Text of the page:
Interrupting "Green Capital": transformative political practice at the frontiers of wind energy in Mexico Public Deposited

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  • March 21, 2019
  • Sellwood, Scott Allan
    • Affiliation: College of Arts and Sciences, Department of Geography
  • This thesis examines how contestations over the large-scale production of wind energy are transforming political life in the Isthmus of Tehuantepec, Mexico. In the 1980s, the Mexican state and international actors targeted the Isthmus as a place for investing in green energy development. Today, wind farms occupy between 10,000 and 15,000 hectares, but could extend to between 40,000 and 50,000 hectares if the 'full' wind energy potential of the Isthmus is developed. Indigenous social movements are interrupting this `greening' of the Isthmus, however, sustaining that the expansion of green energy, despite its associations with the greater ecological good, is detrimental to their survival. How is the harnessing of wind in the Isthmus becoming a new frontier of green capitalism? And how are indigenous movements reshaping the practices of green energy in Mexico? I examine these questions through the case study of indigenous-led resistance to the construction of a large-scale wind energy project in the southern Isthmus: the San Dionisio project along the Barra de Santa Teresa. As the Mexican government pursues green energy, the Isthmus is re-signified as an environmentally responsible space of liberal peace. Drawing on participant observation, interviews with NGOs and local residents, and analysis of environmental and energy policy documents, I argue that this is a virtual peace, one that makes invisible the character, agency, and needs of civil society actors. By framing resistance to wind farming as the cause of conflicts to be managed for the greater common good, state-sanctioned `pacification' of the Isthmus entrenches short-term direct violence and structural violence as constitutive of green capitalism.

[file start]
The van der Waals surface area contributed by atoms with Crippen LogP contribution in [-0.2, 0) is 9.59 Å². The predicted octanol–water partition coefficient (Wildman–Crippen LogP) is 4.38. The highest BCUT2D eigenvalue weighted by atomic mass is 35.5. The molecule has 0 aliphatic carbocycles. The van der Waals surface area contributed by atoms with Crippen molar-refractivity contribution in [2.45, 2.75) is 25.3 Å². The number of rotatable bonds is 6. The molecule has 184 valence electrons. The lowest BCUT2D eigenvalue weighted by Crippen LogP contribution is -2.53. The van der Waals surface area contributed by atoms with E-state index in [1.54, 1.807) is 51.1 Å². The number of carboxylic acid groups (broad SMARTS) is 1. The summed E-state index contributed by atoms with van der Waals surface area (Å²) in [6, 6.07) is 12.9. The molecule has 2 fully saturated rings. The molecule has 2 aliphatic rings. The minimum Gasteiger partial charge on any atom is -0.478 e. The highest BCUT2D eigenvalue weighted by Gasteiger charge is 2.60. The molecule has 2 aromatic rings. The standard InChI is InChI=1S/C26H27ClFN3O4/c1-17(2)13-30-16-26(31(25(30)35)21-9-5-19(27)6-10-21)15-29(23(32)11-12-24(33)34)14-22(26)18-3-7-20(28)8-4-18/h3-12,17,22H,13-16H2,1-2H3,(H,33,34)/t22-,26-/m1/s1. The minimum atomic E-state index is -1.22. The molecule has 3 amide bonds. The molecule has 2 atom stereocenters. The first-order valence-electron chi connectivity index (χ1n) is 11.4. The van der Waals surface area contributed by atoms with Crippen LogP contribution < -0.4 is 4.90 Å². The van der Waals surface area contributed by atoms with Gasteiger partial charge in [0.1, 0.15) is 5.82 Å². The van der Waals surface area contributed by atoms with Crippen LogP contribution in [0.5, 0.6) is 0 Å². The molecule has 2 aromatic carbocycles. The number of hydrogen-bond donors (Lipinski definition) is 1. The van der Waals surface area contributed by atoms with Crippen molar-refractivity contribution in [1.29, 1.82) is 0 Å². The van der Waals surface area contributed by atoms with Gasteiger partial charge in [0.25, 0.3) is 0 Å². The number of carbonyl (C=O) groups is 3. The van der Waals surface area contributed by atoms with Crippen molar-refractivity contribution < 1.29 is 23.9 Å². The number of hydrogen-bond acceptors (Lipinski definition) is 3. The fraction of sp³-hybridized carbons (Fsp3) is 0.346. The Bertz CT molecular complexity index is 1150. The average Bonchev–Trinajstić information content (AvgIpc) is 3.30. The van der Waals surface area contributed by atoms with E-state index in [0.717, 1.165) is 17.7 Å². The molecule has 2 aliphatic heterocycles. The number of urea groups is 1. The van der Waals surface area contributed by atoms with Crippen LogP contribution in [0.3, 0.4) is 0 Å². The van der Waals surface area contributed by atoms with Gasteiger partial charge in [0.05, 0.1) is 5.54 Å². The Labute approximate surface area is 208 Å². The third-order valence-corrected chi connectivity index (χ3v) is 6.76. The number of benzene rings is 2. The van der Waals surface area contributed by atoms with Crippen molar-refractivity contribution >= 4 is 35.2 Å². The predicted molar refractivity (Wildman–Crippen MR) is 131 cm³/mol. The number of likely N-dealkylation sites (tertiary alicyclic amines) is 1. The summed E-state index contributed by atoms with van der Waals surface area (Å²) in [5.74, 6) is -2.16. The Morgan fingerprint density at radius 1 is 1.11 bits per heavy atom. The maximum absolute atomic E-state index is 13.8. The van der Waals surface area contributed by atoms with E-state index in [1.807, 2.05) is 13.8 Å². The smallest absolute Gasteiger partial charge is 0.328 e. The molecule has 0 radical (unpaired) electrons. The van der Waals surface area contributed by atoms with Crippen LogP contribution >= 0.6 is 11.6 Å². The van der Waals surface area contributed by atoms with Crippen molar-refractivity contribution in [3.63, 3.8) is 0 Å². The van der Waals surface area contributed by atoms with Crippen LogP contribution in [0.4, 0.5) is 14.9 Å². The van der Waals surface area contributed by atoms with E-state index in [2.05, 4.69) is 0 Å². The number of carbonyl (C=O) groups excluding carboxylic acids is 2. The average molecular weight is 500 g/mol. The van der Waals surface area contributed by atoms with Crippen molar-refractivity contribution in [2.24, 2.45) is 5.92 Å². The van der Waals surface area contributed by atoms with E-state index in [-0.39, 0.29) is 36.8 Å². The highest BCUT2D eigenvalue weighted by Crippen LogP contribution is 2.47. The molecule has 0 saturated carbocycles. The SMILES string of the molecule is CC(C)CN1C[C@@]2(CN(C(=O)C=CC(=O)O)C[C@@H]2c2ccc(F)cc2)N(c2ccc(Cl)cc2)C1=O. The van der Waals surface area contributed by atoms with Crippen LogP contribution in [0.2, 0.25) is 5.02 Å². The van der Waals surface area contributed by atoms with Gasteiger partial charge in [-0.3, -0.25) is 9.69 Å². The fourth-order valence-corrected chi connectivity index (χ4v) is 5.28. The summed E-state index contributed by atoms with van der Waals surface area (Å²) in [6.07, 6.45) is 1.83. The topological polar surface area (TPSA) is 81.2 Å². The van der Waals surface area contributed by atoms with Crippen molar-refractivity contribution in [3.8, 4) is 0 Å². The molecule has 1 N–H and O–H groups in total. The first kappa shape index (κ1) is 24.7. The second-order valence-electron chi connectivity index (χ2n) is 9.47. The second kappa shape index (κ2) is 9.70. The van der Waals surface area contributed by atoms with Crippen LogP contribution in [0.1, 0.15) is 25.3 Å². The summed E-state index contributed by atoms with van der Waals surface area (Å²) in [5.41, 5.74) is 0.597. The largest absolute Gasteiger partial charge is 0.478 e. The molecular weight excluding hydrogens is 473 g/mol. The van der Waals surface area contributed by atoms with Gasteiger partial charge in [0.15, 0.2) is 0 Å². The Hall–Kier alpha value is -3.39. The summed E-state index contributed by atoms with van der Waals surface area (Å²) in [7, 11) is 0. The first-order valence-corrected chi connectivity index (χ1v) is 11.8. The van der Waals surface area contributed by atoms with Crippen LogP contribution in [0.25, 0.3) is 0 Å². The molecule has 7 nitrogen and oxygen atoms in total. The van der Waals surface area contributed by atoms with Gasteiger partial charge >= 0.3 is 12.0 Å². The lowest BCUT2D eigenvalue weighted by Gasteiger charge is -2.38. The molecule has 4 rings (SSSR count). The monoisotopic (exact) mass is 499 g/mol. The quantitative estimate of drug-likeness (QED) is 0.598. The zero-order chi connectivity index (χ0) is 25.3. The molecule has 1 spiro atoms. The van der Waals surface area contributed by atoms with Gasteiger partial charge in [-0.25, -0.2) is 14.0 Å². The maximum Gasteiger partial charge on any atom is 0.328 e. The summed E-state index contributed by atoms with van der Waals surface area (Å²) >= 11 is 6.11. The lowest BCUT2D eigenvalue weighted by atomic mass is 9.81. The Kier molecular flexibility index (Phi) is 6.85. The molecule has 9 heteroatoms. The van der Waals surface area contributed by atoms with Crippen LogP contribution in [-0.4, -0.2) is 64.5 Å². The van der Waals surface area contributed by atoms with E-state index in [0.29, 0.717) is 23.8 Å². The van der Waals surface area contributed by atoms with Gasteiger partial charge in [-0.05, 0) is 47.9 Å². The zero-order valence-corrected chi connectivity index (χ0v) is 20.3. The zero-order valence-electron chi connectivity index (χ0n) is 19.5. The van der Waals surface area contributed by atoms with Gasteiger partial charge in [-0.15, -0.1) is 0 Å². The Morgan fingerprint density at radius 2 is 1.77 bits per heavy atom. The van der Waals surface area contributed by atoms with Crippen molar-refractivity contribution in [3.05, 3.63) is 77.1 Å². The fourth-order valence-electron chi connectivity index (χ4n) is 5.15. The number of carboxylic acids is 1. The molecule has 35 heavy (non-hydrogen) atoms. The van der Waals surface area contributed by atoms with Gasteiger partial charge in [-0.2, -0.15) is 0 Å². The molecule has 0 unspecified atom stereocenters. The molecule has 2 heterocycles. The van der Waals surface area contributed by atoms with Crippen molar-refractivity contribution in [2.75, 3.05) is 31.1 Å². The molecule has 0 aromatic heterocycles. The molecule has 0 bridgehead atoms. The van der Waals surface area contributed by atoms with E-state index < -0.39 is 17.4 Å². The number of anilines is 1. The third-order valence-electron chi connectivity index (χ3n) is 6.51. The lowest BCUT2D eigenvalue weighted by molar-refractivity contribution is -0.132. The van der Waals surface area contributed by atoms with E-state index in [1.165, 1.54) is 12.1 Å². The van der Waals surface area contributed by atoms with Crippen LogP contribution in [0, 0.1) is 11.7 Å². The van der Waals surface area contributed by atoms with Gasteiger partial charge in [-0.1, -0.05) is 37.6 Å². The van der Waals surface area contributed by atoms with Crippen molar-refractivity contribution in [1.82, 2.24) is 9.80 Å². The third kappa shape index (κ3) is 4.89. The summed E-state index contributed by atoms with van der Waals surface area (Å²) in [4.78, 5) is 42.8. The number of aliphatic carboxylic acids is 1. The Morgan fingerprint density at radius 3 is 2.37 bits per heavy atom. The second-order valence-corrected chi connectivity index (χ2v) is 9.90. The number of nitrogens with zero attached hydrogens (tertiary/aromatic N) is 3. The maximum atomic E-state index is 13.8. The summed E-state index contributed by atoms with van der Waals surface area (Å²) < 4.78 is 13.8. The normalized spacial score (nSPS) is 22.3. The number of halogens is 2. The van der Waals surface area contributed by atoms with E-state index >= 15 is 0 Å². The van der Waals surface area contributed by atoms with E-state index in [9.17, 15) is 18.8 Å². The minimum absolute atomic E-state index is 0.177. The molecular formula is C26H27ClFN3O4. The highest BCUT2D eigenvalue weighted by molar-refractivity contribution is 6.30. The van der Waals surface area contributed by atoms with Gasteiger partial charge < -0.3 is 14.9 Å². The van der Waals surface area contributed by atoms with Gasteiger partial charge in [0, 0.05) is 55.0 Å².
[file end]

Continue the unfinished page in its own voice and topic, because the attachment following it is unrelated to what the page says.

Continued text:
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  • In Copyright
  • Valdivia, Gabriela
  • Master of Arts
Degree granting institution
  • University of North Carolina at Chapel Hill
Graduation year
  • 2014

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